By disclosing the collaborations of HSS physicians with industry on this website, HSS and its physicians make this information available to their patients and the public, thus creating a transparent environment for those who are interested in this information. Further, HSS’ Conflicts of Interest Policy does not permit physicians to collect royalties on products developed by him/her that are used on patients at HSS.
Board Certified in Neurology, Board Certified in Pain Medicine
Andrew J. Faskowitz, Vladimir N. Kramskiy, Gavril W. Pasternak; Methadone-Induced Hypoglycemia; Cellular and Molecular Neurobiology, May 2013, Volume 33, Issue 4, pp 537-542
Patel N, Kramskiy V, Camins M. Large Intradiploic Epidermoid Tumor of the Skull: Case Report and Review of Literature. AJNS. 2006;25(1):92-104.
Kramskiy V. Case Report: HSV Infection in a Patient with GBM Analyzed by Polymerase Chain Reaction. North Shore-Long Island Jewish Academic Research Competition. 2007.
Kramskiy V. Ectopic Intratympanic Carotid Artery as a Cause of Unilateral Pulsatile Tinnitus: Case Report and Review of Literature. North Shore-Long Island Jewish Academic Research Competition. 2006.
For more publications, please see the PubMed listing.
Faskowitz A, Kramskiy V, Pasternak G. Methadone-Induced Hypoglycemia Mouse Model. American Neurologic Association Annual Meeting. 2009.
Healthy, active children love to run, jump and play, and of course, exercise promotes good health. Injuries do happen, though, no matter how hard parents try to protect their youngsters.
While everyday bumps, bruises and scrapes are common, sometimes an accident such as a fall causes something more serious. An injury to a child’s upper limb (shoulder, arm, elbow, wrist, hand) or lower limb (hip, knee, lower leg, ankle, foot), is fairly common.
Dr. Shevaun Doyle, a pediatric orthopedic surgeon at the Lerner Children’s Pavilion at HSS, offers the following tips if a youngster gets hurt:
Dr. Doyle says signs of a serious injury that warrant a visit to a doctor or emergency room include:
Each year more than 3.5 million children ages 14 and under are treated for sports related injuries, according to the American Academy of Orthopaedic Surgeons. The increasing popularity of team sports at a young age may be contributing to an increase in injuries, says Dr. David Scher, a pediatric orthopedic surgeon at the Lerner Children’s Pavilion at HSS.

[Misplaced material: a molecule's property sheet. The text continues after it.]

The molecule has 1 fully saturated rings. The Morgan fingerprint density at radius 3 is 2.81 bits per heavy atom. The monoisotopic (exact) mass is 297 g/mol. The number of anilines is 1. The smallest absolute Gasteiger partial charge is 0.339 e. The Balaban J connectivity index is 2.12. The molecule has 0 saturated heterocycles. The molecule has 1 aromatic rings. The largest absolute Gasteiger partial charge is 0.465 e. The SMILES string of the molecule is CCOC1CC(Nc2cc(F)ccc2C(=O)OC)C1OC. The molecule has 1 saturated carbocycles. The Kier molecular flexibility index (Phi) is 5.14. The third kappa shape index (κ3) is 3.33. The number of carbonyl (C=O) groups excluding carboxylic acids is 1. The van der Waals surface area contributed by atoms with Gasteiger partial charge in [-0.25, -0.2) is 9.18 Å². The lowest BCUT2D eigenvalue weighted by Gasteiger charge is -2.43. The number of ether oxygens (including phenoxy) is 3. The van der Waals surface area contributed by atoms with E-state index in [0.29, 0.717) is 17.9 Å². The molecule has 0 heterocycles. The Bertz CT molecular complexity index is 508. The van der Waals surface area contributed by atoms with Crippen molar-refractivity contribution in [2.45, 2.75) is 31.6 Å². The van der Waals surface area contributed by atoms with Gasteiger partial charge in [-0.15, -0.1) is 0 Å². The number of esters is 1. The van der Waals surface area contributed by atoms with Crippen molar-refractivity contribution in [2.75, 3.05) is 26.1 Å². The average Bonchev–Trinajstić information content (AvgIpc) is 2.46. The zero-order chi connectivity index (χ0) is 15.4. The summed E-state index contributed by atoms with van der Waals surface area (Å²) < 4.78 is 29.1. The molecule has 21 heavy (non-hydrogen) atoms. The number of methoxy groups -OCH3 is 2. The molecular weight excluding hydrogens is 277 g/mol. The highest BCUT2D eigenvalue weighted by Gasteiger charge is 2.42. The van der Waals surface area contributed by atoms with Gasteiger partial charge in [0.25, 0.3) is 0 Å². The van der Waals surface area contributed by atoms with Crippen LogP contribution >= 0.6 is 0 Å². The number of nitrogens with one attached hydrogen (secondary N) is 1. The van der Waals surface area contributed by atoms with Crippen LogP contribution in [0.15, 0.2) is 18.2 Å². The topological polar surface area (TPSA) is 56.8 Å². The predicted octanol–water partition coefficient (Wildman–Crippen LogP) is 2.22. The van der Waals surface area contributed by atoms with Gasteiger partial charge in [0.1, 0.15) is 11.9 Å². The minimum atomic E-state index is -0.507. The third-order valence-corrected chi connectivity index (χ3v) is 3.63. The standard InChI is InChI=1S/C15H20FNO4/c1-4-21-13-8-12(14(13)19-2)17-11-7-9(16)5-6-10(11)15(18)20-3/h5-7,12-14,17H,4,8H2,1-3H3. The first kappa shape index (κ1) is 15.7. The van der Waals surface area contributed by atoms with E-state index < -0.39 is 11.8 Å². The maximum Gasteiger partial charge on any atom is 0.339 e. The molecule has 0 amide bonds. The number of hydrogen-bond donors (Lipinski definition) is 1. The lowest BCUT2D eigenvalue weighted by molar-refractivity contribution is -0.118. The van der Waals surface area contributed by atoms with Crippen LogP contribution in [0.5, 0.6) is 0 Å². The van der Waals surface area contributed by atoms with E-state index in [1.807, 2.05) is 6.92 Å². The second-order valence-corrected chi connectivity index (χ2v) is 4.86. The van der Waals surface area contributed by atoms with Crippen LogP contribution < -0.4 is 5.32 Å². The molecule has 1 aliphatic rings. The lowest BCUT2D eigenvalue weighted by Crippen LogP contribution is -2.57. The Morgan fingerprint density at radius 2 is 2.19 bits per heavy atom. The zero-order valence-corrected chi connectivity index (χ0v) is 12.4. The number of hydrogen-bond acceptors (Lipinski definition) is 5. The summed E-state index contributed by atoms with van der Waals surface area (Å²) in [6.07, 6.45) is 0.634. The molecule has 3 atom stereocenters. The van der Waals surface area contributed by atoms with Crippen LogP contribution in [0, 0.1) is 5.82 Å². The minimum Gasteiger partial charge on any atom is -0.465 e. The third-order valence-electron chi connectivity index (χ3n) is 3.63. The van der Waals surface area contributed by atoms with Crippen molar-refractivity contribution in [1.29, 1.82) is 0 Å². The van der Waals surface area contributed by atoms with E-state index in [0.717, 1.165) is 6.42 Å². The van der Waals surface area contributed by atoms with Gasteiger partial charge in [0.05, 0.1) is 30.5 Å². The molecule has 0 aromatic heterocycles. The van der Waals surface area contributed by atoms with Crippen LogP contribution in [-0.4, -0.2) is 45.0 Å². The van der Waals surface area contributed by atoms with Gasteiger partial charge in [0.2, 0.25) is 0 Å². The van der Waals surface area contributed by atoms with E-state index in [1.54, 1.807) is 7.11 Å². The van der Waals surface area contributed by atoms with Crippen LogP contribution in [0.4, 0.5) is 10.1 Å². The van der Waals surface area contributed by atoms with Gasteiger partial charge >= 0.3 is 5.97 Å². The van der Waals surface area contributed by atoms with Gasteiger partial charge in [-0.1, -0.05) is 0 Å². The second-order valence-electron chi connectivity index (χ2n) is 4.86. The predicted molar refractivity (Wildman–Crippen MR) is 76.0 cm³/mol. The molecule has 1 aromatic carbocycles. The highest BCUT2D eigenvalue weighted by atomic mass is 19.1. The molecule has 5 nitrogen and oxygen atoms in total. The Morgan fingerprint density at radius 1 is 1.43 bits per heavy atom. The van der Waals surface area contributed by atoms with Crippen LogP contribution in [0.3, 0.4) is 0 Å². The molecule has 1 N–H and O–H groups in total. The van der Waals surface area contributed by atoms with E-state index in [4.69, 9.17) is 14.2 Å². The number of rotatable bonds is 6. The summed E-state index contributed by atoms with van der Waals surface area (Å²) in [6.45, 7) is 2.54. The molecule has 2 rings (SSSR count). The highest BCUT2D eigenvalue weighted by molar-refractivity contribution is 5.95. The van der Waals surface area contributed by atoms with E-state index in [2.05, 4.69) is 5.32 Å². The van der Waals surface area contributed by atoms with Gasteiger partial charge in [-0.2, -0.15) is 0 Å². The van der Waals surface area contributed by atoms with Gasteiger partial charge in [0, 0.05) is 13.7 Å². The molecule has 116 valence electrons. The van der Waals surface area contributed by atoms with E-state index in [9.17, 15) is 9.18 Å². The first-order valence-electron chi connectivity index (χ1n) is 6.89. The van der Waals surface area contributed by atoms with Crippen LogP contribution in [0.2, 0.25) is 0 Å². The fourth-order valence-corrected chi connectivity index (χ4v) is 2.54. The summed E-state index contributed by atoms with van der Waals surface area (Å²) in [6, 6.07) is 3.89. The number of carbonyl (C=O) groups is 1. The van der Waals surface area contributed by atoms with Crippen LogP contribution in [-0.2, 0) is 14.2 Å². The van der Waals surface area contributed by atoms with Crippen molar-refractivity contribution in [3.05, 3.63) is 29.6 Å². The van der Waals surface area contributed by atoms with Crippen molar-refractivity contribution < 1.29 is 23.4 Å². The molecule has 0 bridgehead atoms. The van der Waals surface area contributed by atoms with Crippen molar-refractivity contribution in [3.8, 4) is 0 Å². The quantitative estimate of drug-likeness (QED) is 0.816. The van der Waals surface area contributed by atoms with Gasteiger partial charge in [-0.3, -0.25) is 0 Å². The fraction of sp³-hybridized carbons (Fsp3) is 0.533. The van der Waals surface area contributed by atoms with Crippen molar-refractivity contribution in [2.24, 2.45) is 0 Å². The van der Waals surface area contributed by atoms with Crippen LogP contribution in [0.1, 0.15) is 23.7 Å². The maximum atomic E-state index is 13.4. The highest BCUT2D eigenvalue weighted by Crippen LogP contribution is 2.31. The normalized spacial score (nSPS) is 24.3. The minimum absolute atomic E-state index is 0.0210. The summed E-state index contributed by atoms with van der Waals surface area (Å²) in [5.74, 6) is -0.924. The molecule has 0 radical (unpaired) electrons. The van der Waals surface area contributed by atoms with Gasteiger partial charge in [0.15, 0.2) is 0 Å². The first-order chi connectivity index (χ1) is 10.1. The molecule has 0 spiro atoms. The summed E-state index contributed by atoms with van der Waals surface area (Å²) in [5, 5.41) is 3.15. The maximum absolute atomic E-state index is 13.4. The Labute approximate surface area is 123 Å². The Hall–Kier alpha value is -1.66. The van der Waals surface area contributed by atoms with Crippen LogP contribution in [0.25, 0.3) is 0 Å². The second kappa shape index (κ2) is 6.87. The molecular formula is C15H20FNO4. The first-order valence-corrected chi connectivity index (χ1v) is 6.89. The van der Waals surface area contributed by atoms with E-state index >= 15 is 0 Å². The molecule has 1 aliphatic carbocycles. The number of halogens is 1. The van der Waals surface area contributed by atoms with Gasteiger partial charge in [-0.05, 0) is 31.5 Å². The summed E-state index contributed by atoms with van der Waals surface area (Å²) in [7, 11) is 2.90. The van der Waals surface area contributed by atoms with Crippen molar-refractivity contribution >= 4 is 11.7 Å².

He says it’s important for sports injuries to be promptly evaluated and treated. A severe injury may not only end a young athlete’s career, but can cause ongoing pain and disability. Minor injuries should also be assessed so they can be managed quickly and do not progress to more severe injuries.
He says it’s important for parents to bring an injured athlete to the emergency room if any of the following symptoms are present:
To prevent injury, Dr. Scher says young athletes should stop playing a sport if they experience excessive fatigue, pain, swelling, or have a recurring injury. Since young people tend to get caught up in the excitement of their sport, parents and coaches should pull the player out of the game is they notice he or she is lagging or showing signs of possible injury.
Dr. Scher adds that adequate conditioning, sports-specific training, proper warm-up and stretching, a nutritious diet, sufficient hydration while playing, adequate rest and an educated coaching staff can help keep kids safe on the field.
Pediatric orthopedic surgeons at Hospital for Special Surgery specialize in treating children with muscle, bone and joint injuries. The HSS Pediatric Fracture and Injury Hotline (1-877-HSS-1KID or 1-877-477-1543) is available 24 hours a day. A pediatric orthopedic surgeon and other staff members are available to provide care in the event a child or teen has a serious injury.